So in the end the US government debt debate gets resolved for another few months. Except nothing has really been resolved, mostly just delayed. Put an entry in your calendar for the same cycle to repeat around about January next year.
The other thing you should pencil in is the Port Phillip Publishing2014 conference, World War D: Money, War and Survival in the Digital Age. Put your email on the hotlist if you’re interested. You’ll be eligible for an early bird offer but with no obligation. There’s going to be a cracking line up of speakers. We’re not at liberty to say who just yet.
Speaking of money, it was interesting to hear currency expert Jim Rickards this week. Rickards, a gold bull, has long said the path of the US dollar is unsustainable. Therefor it will not be sustained. Nothing about the recent ‘resolution’ of the debt situation changes that at all…
Two Countries Still Feeling the Squeeze
As Rickards noted this week, the US debt, deficit and debt to GDP ratio are still going up. The debate was never about cutting US government spending, it was about the rate of increase. It was never a real government shutdown, either, just a temporary stop in the US ability to go deeper into debt.
One takeaway from the US political gridlock is that the future of the US dollar looks a bit dimmer in the eyes of the world. You’d think then that the future for gold would look brighter. But you wouldn’t know it by looking at the price. Editor Den Denning made his way north late this week to the 2013 Gold Symposium in Sydney.
He might’ve faced a more sceptical crowd than in previous years. Gold has a date with its first down year in 13 years since the beginning of the bull run that saw it go from US$250 to over US$1900. It’s currently trading around $US1300 but showing little sign of life.
Over at the Daily Reckoning last week, your editor pointed out the physical gold market is under some pressure. That’s because the largest market for gold is in India, and the government is trying to restrict gold sales to reduce the country’s trade deficit.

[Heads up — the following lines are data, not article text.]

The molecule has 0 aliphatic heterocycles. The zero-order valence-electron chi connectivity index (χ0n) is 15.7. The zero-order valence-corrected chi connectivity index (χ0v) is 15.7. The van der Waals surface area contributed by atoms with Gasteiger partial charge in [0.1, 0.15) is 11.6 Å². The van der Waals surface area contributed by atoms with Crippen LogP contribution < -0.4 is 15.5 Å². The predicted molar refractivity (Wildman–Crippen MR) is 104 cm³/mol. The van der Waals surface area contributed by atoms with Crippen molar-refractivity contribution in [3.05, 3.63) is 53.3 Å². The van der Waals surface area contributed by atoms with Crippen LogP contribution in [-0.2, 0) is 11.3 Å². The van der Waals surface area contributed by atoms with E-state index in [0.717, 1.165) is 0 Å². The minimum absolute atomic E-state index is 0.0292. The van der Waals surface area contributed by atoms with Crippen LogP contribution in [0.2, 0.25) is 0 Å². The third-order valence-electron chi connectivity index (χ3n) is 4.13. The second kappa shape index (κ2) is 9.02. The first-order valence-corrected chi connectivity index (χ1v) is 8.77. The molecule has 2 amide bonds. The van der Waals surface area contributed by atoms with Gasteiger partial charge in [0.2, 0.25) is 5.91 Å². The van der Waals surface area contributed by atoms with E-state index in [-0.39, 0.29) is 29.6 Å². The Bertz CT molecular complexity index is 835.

The Wall Street Journal reported that imports of the metal fell 90% in August and ‘the import curbs had ramifications beyond India’s borders and helped muzzle a large part of the global gold trade.’ According to the article, refiners and traders in Switzerland and Dubai are feeling the slowdown. In September the value of Indian gold imports dropped 82%.
Of course, these figures are based on official data. What nobody can really know is how much gold is smuggled in. The WSJ also noted that demand is starting to fire up as India moves into its festival season, usually a time for gold buying. But premiums are high and gold supply is short. That suggests the smugglers aren’t meeting the demand!
That’s the physical market. But there’s some odd trades going on in the paper market as well.
Robin Bromby in the Australian reported this week that last Friday a huge two million ounce sell order hit the exchange at the open. It was ‘an order so big it triggered an automatic 10-second trading interruption (and a $US30 an ounce fall in the metal’s price)…There was a huge order unloaded on October 1, too, and then we had that episode in April when, within two hours, 13.4 million ounces was unloaded through Comex. Someone is determined to knock the stuffing out of gold.‘
Whether any attempt to jerk the price around is just big money boys trying to work an edge or something larger, we don’t know. Mr Brumby suggests the Chinese won’t mind, because they’ll be able to buy up more.
Bullion Versus Miners
Bullion buyers have the option to sit out the downside. That’s not a luxury afforded to mining companies. They need money coming in. Greg Canavan, editor of Sound Money Sound Investments, has been running the ruler over the gold miners. With gold at these prices, many gold miners will not only be not making money, they may not even have positive cash flow. Greg highlighted this research from UK company Hinde Capital this week:
‘From an investor’s perspective it is a treacherous minefield… While the big caps that make up the GDX index are unlikely to go out of business in the short term and may offer some trading opportunities for a bounce here, the very nature of this desperate business remains. Huge capital is required a long time before there is even the sniff of future cash flow. All companies can go to zero but mining companies get there much faster than most.‘
Hinde’s research shows 109 global mining companies have suffered falls of 90% or more from the peak, with another 58 not far behind, down 80-90%. That’s shows you how savage this bear market has been. Their take is that gold bullion is an attractive proposition at the current price, but forget the miners for now. That sounds like something Jim Rickards would agree with. Stay tuned.
Editor, Money Weekend
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